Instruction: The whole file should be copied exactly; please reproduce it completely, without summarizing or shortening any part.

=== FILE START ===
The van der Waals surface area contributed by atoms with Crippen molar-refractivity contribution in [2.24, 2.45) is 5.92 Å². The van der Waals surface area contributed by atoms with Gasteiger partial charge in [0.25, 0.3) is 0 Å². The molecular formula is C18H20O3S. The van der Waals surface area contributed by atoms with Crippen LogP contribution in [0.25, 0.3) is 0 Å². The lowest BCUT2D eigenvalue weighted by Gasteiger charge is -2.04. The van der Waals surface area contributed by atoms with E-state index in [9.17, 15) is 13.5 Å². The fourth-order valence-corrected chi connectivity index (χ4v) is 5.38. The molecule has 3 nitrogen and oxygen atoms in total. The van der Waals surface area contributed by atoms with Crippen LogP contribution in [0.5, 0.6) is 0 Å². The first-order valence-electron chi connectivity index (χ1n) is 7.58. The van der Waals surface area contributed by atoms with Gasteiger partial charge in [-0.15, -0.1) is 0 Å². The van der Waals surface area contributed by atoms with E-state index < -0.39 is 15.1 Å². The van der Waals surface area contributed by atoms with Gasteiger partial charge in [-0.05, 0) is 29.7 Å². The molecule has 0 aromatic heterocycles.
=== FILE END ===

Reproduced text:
The van der Waals surface area contributed by atoms with Crippen molar-refractivity contribution in [2.24, 2.45) is 5.92 Å². The van der Waals surface area contributed by atoms with Gasteiger partial charge in [0.25, 0.3) is 0 Å². The molecular formula is C18H20O3S. The van der Waals surface area contributed by atoms with Crippen LogP contribution in [0.25, 0.3) is 0 Å². The lowest BCUT2D eigenvalue weighted by Gasteiger charge is -2.04. The van der Waals surface area contributed by atoms with E-state index in [9.17, 15) is 13.5 Å². The fourth-order valence-corrected chi connectivity index (χ4v) is 5.38. The molecule has 3 nitrogen and oxygen atoms in total. The van der Waals surface area contributed by atoms with Crippen LogP contribution in [0.5, 0.6) is 0 Å². The first-order valence-electron chi connectivity index (χ1n) is 7.58. The van der Waals surface area contributed by atoms with Gasteiger partial charge in [-0.15, -0.1) is 0 Å². The van der Waals surface area contributed by atoms with E-state index < -0.39 is 15.1 Å². The van der Waals surface area contributed by atoms with Gasteiger partial charge in [-0.05, 0) is 29.7 Å². The molecule has 0 aromatic heterocycles.